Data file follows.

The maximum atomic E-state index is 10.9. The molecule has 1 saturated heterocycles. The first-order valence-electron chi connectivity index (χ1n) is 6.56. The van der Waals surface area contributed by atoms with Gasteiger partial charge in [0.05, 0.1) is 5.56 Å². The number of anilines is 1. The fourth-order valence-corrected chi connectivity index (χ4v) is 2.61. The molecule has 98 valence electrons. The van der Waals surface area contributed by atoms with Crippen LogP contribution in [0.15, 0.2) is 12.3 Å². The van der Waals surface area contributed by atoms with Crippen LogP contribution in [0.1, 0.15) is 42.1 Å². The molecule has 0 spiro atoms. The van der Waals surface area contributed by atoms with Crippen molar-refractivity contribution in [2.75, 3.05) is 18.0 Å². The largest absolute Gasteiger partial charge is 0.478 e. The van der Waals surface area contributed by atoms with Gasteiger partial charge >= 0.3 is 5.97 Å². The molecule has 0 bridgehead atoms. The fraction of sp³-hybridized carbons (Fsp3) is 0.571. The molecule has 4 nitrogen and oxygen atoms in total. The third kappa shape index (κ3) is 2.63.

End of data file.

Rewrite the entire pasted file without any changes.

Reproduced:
The maximum atomic E-state index is 10.9. The molecule has 1 saturated heterocycles. The first-order valence-electron chi connectivity index (χ1n) is 6.56. The van der Waals surface area contributed by atoms with Gasteiger partial charge in [0.05, 0.1) is 5.56 Å². The number of anilines is 1. The fourth-order valence-corrected chi connectivity index (χ4v) is 2.61. The molecule has 98 valence electrons. The van der Waals surface area contributed by atoms with Crippen LogP contribution in [0.15, 0.2) is 12.3 Å². The van der Waals surface area contributed by atoms with Crippen LogP contribution in [0.1, 0.15) is 42.1 Å². The molecule has 0 spiro atoms. The van der Waals surface area contributed by atoms with Crippen molar-refractivity contribution in [2.75, 3.05) is 18.0 Å². The largest absolute Gasteiger partial charge is 0.478 e. The van der Waals surface area contributed by atoms with Gasteiger partial charge >= 0.3 is 5.97 Å². The molecule has 0 bridgehead atoms. The fraction of sp³-hybridized carbons (Fsp3) is 0.571. The molecule has 4 nitrogen and oxygen atoms in total. The third kappa shape index (κ3) is 2.63.